The Equator Principles: The Private Financial Sector's Attempt at Environmental Responsibility

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ABSTRACT

The Equator Principles are a set of voluntary environmental guidelines created to manage environmental degradation that results from large-scale developmental projects in the Third World. On June 4, 2003, ten private financial institutions adopted these guidelines, and by the end of 2006 this number had grown to forty. Moreover, in June 2006 the Principles were revised, raising the level of scrutiny for companies that adhere to these guidelines.

At first blush, the adoption of the Equator Principles by private financial institutions appears to be a substantial step toward implementing environmental standards in developing countries that lack adequate regulations. However, three years after their inception, debate as to whether the Principles are actually spurring environmental change remains. This Note analyzes whether the Equator Principles are having a positive impact and achieving their stated goals related to the local environment in developing countries. This Note concludes that, despite a great deal of uncertainty regarding their real impact, the Equator Principles clearly have improved the situation by placing the private sector in a proactive environmental role and strengthening the public's ability to hold the financial sector accountable for its actions.

TABLE OF CONTENTS

   I. INTRODUCTION
  II. THE EQUATOR PRINCIPLES
 III. SETTING THE STAGE FOR PRIVATE ACTION
      A. Introduction
      B. Potential Causes
  IV. CRITICISMS OF THE EQUATOR PRINCIPLES
   V. INCENTIVES FOR ADHERING TO THE EQUATOR
      PRINCIPLES
  VI. SAKHALIN II: A TEST CASE
 VII. THE FUTURE OF THE EQUATOR PRINCIPLES
      A. Liability
      B. The Equator Principles II.
         i. Methodology Behind the Changes
         ii. Changes to the Equator Principles
      C. The Impact of the Equator Principles
VIII. CONCLUSION

I. INTRODUCTION

Hydroelectric dams, power plants, and other large-scale developmental projects can substantially improve local economies; however, these projects frequently come at a great cost to the environment. (1) In most cases, governments of the developing world (2) have failed to establish environmental regulations to prevent the degradation of the local environment from these large-scale projects. (3) This lack of governmental regulation has allowed private institutions to set their own bar for the environmental standards in the developing world. Initially, project standards set by these private institutions were minimal and resulted in large environmental degradation. (4) However, as private funding for these projects increased, public criticism intensified, and private financial institutions were targeted for their role in contributing to the environmental degradation. (5)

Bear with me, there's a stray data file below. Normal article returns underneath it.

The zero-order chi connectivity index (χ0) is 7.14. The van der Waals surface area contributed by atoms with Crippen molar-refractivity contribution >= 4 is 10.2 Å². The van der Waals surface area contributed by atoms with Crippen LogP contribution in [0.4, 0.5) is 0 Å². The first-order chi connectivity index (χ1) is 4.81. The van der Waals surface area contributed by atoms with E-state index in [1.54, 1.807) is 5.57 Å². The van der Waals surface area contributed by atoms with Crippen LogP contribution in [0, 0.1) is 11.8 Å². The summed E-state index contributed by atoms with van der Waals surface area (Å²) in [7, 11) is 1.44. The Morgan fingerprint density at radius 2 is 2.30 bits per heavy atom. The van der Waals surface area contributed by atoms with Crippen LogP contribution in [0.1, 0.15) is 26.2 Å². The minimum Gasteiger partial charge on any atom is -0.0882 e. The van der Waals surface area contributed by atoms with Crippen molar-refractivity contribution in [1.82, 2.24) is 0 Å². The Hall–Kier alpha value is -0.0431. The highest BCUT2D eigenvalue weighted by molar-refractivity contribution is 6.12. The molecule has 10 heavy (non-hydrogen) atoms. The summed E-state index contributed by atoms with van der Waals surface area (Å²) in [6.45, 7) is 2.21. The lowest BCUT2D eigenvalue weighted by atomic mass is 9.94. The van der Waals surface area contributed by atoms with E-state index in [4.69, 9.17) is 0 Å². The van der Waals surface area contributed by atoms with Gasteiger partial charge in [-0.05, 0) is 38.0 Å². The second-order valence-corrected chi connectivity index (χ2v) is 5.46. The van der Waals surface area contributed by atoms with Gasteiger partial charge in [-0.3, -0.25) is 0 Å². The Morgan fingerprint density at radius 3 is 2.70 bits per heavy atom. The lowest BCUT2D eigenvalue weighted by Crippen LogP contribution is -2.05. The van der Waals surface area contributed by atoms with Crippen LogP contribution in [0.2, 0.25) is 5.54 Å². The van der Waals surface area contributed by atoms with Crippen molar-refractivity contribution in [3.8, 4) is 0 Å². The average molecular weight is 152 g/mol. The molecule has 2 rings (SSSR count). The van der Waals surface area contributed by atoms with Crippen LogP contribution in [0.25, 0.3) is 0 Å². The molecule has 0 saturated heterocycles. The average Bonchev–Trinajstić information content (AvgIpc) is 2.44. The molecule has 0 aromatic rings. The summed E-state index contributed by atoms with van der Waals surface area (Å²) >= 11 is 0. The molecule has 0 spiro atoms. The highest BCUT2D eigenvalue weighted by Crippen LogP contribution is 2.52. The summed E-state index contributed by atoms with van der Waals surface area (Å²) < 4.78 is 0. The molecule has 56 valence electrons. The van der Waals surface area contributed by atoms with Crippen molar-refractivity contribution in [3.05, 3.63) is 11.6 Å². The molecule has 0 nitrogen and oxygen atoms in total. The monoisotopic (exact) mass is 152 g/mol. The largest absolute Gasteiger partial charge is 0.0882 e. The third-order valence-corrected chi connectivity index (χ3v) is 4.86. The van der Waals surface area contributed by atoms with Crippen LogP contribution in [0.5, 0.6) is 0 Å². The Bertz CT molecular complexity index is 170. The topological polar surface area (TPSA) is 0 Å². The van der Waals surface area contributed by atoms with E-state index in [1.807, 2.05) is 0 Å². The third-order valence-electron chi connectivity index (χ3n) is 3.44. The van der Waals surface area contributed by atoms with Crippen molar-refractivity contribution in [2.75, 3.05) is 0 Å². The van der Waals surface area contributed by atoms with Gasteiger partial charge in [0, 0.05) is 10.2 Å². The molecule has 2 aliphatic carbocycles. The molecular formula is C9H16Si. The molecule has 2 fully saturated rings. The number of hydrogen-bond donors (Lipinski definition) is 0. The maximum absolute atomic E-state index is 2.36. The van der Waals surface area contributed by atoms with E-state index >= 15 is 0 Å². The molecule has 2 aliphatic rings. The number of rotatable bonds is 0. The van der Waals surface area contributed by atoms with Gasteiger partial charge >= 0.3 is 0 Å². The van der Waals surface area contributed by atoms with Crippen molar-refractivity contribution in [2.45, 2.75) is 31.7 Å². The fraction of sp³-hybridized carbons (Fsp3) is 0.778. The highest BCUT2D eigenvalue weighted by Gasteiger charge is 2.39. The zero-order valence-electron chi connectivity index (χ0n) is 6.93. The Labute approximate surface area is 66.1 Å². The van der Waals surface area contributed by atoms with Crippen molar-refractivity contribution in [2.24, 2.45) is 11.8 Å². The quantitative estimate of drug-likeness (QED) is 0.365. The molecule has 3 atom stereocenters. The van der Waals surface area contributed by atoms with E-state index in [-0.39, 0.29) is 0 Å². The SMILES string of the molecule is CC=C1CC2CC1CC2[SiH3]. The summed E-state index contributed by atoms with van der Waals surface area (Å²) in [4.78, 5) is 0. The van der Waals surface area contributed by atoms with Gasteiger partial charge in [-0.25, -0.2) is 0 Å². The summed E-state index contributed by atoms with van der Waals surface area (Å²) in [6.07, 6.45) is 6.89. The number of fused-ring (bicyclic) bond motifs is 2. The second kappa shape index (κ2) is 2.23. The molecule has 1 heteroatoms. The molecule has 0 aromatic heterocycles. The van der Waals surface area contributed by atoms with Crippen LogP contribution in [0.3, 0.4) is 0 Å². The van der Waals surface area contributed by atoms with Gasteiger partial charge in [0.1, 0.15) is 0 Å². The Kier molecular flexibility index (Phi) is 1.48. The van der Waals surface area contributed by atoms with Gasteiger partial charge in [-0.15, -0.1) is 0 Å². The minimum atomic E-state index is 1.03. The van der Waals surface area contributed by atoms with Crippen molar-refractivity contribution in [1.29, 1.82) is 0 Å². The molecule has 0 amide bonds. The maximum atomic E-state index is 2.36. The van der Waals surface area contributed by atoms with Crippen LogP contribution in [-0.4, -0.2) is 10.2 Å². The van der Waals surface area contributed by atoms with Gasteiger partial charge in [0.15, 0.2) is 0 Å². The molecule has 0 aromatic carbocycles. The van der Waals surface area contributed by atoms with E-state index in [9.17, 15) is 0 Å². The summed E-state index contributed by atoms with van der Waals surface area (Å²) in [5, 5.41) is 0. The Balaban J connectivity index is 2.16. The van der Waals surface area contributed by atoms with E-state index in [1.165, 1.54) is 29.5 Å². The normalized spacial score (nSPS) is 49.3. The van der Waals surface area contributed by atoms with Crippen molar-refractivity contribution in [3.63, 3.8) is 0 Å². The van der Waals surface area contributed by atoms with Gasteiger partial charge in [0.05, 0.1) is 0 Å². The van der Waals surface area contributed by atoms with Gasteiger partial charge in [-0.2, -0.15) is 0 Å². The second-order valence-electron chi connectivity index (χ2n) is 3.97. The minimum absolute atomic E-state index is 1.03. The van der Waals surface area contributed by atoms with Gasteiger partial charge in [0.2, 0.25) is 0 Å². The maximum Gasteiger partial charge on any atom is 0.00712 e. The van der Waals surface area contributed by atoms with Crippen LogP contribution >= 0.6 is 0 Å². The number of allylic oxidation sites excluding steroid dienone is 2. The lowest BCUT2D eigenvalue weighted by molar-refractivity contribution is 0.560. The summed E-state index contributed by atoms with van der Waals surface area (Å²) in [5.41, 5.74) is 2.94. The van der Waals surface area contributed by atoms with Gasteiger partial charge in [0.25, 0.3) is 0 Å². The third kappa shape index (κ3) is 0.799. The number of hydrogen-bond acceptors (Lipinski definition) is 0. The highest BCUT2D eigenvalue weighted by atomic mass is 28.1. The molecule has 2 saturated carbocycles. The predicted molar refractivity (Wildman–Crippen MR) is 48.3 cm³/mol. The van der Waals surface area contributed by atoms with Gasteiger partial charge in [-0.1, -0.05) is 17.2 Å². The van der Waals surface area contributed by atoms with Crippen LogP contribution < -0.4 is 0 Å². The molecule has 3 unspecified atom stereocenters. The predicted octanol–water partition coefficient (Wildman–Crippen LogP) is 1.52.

As a result of the increased public backlash, ten private financial institutions adopted a set of environmental guidelines known as the Equator Principles on June 4, 2003. (6) These private institutions, known collectively as the Equator Principles Financial Institutions (EPFIs), created the Equator Principles to "manag[e] social and environmental issues related to the financing of projects." (7) By their third anniversary, the Equator Principles had been adopted by forty financial institutions including banks, export credit agencies, and development finance institutions. (8) These financial institutions control approximately 80% of all project lending world-wide. (9) Although the ability of the EPFIs to enforce these Principles is limited to the contractual relationship of a specific project, their influence over the industry grows as more banks adopt the Equator Principles. (10) In turn, this creates the possibility for the Principles to become the international standard for all large-scale developmental projects. (11)

It is tempting to think of the Equator Principles as a substantial step toward enhancing environmental regulations in countries without adequate standards. …